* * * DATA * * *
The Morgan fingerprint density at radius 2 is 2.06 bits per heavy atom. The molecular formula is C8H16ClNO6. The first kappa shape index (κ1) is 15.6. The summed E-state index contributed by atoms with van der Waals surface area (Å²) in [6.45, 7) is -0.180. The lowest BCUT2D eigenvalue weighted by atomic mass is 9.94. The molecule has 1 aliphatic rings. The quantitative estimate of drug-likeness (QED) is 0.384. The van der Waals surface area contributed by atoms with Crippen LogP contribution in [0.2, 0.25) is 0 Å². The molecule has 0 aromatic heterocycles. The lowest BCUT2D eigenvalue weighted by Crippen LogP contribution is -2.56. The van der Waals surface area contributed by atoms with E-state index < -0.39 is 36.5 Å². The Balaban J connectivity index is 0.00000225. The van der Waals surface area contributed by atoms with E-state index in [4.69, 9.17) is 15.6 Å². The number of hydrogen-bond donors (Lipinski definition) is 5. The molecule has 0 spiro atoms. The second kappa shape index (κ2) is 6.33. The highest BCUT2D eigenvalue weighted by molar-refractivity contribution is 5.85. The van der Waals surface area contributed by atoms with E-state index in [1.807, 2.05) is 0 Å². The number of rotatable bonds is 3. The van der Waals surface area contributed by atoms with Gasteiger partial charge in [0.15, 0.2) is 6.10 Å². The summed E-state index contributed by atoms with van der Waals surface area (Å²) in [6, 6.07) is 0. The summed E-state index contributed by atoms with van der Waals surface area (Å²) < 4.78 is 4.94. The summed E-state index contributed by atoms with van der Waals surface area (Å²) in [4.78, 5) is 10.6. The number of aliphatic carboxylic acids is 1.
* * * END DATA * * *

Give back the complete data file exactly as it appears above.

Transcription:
The Morgan fingerprint density at radius 2 is 2.06 bits per heavy atom. The molecular formula is C8H16ClNO6. The first kappa shape index (κ1) is 15.6. The summed E-state index contributed by atoms with van der Waals surface area (Å²) in [6.45, 7) is -0.180. The lowest BCUT2D eigenvalue weighted by atomic mass is 9.94. The molecule has 1 aliphatic rings. The quantitative estimate of drug-likeness (QED) is 0.384. The van der Waals surface area contributed by atoms with Crippen LogP contribution in [0.2, 0.25) is 0 Å². The molecule has 0 aromatic heterocycles. The lowest BCUT2D eigenvalue weighted by Crippen LogP contribution is -2.56. The van der Waals surface area contributed by atoms with E-state index < -0.39 is 36.5 Å². The Balaban J connectivity index is 0.00000225. The van der Waals surface area contributed by atoms with E-state index in [4.69, 9.17) is 15.6 Å². The number of hydrogen-bond donors (Lipinski definition) is 5. The molecule has 0 spiro atoms. The second kappa shape index (κ2) is 6.33. The highest BCUT2D eigenvalue weighted by molar-refractivity contribution is 5.85. The van der Waals surface area contributed by atoms with E-state index in [1.807, 2.05) is 0 Å². The number of rotatable bonds is 3. The van der Waals surface area contributed by atoms with Gasteiger partial charge in [0.15, 0.2) is 6.10 Å². The summed E-state index contributed by atoms with van der Waals surface area (Å²) in [6, 6.07) is 0. The summed E-state index contributed by atoms with van der Waals surface area (Å²) < 4.78 is 4.94. The summed E-state index contributed by atoms with van der Waals surface area (Å²) in [4.78, 5) is 10.6. The number of aliphatic carboxylic acids is 1.